The abstract, which is a concise portrayal of the research work, is a decisive factor for the target journal or reader. It is not only essential to encourage people to read your paper, but also to persuade them to cite it in their research work. Thus, it is worth investing some extra time to write an attractive yet simple abstract.
First, it is important to read the main text several times to mentally absorb and retain the whole research work. Thereafter, attempt a draft that does not merely copy the sentences from the main text of the paper. Instead, the abstract should encapsulate the research concisely. Going through several iterations is a good way of improving an abstract.
Writing a dissertation is the start of the final phase of graduation. For a student, it marks the transition from being a graduate to a research scholar. Writing a dissertation is a self-directed process, making it an interesting yet challenging task. It is the culmination of years of hard work and study.
However, writing a dissertation is only the first, albeit most important, part in a series of necessary actions that contributes to the final form of a dissertation. After the draft is complete, it is critical to submit it to a professional service provider for a thorough proofreading and editing process to ensure that the text reaches its final, refined, and presentable form.
The impact factor, often abbreviated as IF, is a measure reflecting the average number of citations that a paper published in a journal receives over a defined period of time. Conceptually developed in the 1960s by Eugene Garfield, founder of the Institute for Scientific Information (ISI), IF is now frequently used as a proxy for the relative importance of a journal within its field. Journal impact factors are published annually in Science Citation Index (SCI) Reports.
Rejection of your research paper by a journal does not necessarily imply that your research is fundamentally unsuitable for publication. This is because rejection depends on several factors that might not be solely linked to the main thrust of your research. Besides, the reviewers who evaluate your paper are not familiar with your credentials and therefore might not emphasize the positive factors in your paper. Therefore, it is important that you do not get disheartened or overly disappointed. With certain modifications and perseverance, it is definitely possible to resurrect your research and see it through to publication.
When a manuscript is submitted to a journal, it undergoes a thorough quality check under the peer review process before being sent to the chief editor. Most articles face rejection during this process. There are several reasons for this.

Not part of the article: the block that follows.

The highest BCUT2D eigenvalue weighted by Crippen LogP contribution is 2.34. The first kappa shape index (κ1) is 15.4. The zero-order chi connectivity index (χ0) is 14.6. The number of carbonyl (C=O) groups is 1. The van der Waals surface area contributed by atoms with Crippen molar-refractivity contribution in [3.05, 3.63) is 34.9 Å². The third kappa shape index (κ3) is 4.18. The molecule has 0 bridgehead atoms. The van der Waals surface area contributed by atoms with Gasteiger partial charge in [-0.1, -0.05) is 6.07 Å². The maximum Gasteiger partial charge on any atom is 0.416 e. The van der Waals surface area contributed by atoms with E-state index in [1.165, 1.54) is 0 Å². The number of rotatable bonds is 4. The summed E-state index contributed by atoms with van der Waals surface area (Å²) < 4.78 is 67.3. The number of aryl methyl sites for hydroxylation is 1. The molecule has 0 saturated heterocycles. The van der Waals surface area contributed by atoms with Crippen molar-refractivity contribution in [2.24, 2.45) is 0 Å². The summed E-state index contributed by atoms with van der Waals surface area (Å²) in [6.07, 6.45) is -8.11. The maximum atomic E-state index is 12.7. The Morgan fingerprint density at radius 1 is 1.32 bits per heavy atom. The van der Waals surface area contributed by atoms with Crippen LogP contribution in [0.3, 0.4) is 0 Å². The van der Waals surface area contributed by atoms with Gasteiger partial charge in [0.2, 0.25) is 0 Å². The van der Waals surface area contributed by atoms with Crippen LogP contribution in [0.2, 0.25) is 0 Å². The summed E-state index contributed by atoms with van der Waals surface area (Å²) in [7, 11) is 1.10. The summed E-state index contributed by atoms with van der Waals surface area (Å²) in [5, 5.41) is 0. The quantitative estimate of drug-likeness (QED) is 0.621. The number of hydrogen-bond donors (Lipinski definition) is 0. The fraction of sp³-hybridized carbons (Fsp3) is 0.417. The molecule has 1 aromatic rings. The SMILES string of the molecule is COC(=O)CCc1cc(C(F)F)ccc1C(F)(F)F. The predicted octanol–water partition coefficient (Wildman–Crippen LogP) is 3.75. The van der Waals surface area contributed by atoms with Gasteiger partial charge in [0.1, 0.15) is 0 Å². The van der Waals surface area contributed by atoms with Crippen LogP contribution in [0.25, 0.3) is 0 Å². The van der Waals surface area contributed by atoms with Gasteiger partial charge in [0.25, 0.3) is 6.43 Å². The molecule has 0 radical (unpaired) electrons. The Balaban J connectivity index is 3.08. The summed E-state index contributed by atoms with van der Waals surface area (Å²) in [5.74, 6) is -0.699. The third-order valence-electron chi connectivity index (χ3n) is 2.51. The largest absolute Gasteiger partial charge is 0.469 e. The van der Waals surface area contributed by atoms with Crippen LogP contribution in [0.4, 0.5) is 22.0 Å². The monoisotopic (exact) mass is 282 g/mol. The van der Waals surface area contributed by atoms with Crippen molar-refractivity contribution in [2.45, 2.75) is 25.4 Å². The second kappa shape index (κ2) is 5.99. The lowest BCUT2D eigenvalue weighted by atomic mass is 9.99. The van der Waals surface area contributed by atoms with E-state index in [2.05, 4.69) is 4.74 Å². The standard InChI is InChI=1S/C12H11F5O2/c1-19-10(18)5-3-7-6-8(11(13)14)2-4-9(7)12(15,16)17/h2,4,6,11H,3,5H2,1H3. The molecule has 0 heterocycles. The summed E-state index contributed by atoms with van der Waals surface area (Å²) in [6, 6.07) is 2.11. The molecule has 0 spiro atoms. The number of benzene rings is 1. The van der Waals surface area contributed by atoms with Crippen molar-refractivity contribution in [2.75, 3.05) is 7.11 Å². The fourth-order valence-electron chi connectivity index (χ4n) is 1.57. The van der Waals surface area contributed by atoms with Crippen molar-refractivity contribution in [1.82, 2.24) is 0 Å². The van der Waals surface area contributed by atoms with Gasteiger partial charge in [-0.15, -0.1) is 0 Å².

1. The article is beyond the scope of the journal
Your article can be immediately rejected if it is not appropriate for the journal’s readership and does not meet the journal’s aims and scope. Besides, it is also likely to be rejected by the editorial board if it does not match the specified journal format. For example, if a review article is submitted to a journal that does not have the scope for publication of such articles, the editorial board is likely to reject the paper summarily.
What do you mean by “Peer Reviewing”?
A peer review is a planned and well-organized process that aims to improve the quality of a research paper. It is the most effective feedback-generation system that takes place during the development of a research paper.
Who is considered as a “peer”?
A peer is someone who is related to the field of study, doing similar kind of research, and an expert in the mentioned area of research. A peer is neither the author nor the person who has provided grants for successful completion of the research paper.
The scope of research is beyond measure and cannot be structured or contained in a single research guide for which knowledge web is need of the hour. Considering the vast well of information, researchers often face problems in zeroing-in on articles that are most suited for their research area. They often take recourse to the World Wide Web in their quest for articles of interest. In this process, researchers use the web crawlers of their favorite search engines. This generates hundreds of sites that store information on the topic of interest. Usually, the first few search results show articles that are cited repeatedly and are the most relevant references for the research. This leads researchers to the important journals and authors related to the field of interest and helps them adopt strategies accordingly.
Scientific journals date back to 1665, when the publication of research results began. A scientific journal publishes scientific data periodically on recent breakthroughs in the field of science.
Who benefits from scientific journals?
At present, there is widespread acceptance of scientific journals and articles published in them. This magnifies the importance of the researches brought to light in such publications. It has been proven that scientific journals are of great import for academicians, researchers, and students of science and allied fields. The journals also have a profound impact on the overall educational system.
BioArt is broadly defined as an imaginary live art form that involves micro-organisms; living, semi-living, or assisted living tissues; tissue-cultured cells or tissues; transgenic tissues; biological life processes; dead plants, animals, or even insects; body fluids or serum; and other living organisms.
Bio-artists collate the above-mentioned elements in terms of the technological aspects of science. Often, BioArt raises ethical queries related to the subject of the art.
History of BioArt
The term “BioArt” was coined by Eduardo Kac in 1977 in the context of his famous artwork Time Capsule.